Being this a graduate textbook, reading it requires a strong technical background, so if you are simply looking for a book to deepen your knowledge of a subject that you may only know through op-ed pieces, you should probably look elsewhere (e.g. undergraduate textbooks such as Krugman and Obstfeld). But if you are looking for an advanced but approachable and modern treatment of international macro, this book would be a very good bet. Highly recommended.
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24 of 24 people found the following review helpful By man on October 13, 2002
Format: Hardcover
Currently I'm using this book for my class called Trade and Economic Growth I II. The nuances of microeconomic foundations found in chapters 1 to 5 are used to explain and develop the concepts studied in open economy macroeconomics and international finance; so it is recommended that you understand fully the first three chapters of this book at least to understand the rest. The authors try to explain the concepts as clear as possible; however, you have to derive for yourself the equations that appear in the text, which is a challenge for most first year graduate students who are not yet proficient in using the tools of static/dynamic optimization, etc. A reference on mathematical economics such as Chiang's "Fundamental methods of math. econ.," and "Elements of dynamic optimization," or Simon Blume's "Mathematics for economists" should be kept near at hand. Nevertheless, there are many real-world examples that help clarify matters and make the this book more readable and interesting.
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Format: Hardcover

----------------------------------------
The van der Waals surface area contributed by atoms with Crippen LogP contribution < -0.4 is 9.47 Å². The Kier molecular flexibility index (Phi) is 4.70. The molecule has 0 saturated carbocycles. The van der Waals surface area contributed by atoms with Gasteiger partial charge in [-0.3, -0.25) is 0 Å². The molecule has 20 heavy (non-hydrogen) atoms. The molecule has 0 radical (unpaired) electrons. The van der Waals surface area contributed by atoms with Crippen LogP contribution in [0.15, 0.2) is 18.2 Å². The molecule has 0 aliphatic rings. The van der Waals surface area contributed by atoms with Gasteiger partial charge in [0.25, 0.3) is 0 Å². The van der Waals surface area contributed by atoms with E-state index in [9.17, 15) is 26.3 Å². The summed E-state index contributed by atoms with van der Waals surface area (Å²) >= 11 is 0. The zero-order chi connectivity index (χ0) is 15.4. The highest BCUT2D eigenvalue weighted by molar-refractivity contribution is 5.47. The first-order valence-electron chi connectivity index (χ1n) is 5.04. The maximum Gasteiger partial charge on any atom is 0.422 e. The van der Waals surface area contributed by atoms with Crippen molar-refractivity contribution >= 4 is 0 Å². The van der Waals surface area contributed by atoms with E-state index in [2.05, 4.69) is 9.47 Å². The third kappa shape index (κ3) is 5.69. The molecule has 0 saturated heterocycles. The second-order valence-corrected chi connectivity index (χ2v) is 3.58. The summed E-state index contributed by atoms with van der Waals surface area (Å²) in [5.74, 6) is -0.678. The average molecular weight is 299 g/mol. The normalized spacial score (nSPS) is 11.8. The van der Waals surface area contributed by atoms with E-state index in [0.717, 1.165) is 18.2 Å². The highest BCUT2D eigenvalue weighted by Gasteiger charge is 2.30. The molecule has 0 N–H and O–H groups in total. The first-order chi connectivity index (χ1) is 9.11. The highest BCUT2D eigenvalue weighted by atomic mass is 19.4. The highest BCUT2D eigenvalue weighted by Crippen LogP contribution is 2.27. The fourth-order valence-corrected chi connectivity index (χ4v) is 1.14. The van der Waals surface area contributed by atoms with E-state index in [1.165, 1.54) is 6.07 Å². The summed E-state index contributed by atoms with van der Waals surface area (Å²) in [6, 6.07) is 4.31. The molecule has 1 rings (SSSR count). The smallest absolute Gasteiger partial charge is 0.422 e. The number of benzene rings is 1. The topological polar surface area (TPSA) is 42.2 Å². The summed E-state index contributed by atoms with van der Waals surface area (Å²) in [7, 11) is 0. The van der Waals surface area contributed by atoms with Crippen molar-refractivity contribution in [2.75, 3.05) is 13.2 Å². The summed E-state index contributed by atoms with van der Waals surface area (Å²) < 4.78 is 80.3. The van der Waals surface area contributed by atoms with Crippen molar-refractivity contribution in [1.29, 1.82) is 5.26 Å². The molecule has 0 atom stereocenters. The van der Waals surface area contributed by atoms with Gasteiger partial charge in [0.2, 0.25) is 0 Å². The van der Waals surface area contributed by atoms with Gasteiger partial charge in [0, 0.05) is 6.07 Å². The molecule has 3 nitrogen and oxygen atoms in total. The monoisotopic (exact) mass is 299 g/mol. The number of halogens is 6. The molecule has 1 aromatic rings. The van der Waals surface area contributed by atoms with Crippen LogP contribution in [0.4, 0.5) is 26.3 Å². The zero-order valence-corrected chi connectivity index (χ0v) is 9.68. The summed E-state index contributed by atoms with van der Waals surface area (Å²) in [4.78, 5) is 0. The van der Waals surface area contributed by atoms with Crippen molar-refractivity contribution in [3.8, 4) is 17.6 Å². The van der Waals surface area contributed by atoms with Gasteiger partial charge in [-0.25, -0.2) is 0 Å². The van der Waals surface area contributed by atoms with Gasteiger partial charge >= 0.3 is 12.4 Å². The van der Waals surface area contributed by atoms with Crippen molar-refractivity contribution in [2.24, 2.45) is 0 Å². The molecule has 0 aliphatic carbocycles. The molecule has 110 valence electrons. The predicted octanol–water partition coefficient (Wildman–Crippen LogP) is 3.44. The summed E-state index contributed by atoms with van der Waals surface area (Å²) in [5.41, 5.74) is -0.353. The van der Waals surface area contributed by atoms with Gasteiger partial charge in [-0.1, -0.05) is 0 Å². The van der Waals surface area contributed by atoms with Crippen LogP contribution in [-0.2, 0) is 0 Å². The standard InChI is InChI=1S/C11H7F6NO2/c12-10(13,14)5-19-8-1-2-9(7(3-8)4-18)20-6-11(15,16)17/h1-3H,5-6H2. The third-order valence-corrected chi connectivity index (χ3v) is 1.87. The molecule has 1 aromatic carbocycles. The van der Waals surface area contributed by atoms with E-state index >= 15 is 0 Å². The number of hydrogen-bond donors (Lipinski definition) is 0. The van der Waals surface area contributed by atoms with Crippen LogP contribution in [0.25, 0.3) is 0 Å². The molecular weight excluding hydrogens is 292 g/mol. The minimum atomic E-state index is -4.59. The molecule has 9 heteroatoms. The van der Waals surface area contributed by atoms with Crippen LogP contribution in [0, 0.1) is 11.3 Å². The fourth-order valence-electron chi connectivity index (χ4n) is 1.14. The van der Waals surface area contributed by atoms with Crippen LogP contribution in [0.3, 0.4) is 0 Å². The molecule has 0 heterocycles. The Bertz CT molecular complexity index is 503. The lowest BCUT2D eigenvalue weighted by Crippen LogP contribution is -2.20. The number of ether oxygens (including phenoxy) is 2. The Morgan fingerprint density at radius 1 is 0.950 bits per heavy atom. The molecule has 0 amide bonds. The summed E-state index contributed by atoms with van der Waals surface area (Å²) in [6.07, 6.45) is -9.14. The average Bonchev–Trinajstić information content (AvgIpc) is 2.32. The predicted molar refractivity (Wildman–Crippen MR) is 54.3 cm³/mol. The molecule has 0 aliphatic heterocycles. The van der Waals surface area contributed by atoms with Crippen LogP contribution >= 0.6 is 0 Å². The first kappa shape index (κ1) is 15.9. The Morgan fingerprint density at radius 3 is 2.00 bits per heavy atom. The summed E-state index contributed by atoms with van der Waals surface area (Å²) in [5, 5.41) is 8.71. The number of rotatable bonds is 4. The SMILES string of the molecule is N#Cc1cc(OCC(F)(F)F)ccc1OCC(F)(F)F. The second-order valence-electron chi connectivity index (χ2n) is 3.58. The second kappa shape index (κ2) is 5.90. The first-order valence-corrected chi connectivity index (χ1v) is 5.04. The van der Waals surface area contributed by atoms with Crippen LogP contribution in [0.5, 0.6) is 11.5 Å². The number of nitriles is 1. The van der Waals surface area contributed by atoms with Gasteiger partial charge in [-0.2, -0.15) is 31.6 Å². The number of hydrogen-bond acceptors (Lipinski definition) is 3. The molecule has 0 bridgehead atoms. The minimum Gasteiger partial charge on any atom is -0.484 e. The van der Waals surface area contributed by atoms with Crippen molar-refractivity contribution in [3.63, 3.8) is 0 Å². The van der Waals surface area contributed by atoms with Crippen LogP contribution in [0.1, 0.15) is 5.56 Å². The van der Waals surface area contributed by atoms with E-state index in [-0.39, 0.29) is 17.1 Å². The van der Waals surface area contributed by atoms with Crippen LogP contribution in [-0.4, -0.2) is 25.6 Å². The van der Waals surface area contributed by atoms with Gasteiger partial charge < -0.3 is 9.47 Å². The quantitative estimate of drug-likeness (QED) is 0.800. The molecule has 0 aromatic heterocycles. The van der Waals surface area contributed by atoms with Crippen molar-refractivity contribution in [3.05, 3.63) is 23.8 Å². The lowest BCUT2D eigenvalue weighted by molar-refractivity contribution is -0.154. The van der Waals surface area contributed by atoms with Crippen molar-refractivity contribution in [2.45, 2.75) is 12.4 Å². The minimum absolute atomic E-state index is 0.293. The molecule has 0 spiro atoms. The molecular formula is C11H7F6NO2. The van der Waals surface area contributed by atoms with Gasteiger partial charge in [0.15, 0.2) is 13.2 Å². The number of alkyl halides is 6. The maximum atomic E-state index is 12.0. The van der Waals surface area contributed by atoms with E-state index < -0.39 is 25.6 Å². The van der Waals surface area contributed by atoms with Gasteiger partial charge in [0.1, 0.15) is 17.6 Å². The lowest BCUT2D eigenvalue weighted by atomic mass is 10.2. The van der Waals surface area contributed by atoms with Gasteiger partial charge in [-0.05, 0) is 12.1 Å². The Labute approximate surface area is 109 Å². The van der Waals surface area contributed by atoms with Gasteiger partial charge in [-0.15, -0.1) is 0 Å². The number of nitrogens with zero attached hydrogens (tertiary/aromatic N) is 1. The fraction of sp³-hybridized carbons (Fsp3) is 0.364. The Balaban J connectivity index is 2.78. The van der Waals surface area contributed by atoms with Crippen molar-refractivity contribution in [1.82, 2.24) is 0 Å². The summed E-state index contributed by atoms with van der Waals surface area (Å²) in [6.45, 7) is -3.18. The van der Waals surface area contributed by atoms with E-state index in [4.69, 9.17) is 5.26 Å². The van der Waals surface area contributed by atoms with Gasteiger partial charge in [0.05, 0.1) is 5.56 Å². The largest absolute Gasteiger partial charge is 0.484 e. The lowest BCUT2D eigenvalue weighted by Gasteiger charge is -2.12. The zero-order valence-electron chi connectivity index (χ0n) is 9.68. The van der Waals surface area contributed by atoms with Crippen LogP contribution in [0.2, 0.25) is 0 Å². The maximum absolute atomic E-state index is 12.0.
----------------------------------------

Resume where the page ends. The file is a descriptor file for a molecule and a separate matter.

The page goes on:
The authors recognized the problems with the way that the subject of open economy macroeconomics has been taught in graduate programs in the past. In particular, there was little agreement and no definitive text that tied together any unified theme. Eclectic reading lists, mainly from the 1960's and the 1970's, were provided on each subject area with major changes in analysis required to shift from one area to another. The counter argument from others in the field was that the modern literature lacked policy relevance. The authors' retort by claiming that the "classic approach" lacks internal consistency and the micro foundations required. Moreover, the older approach has been criticized for failing to deal with dynamics clearly and does not address many of the policy issues that are relevant today. With the exception of two chapters on money the text builds up from a single analytical framework to display several of the key results in international macroeconomics and growth. A rigorous approach based on the micro foundations of macroeconomics is used throughout the text. While this approach may be criticized for putting forward only a Neoclassical method, the authors have made an effort to include models of imperfections and some material based on Keynesian underpinnings. The text gives a current appreciation of the state of the literature in the field and as such is an excellent reference tool. The authors' vigilance in updating the material in the text via the web site is particularly appealing as it keeps it contemporary. For the targeted consumer: the graduate student (like myself) and certainly the academic, the level of sophistication is not prohibitive.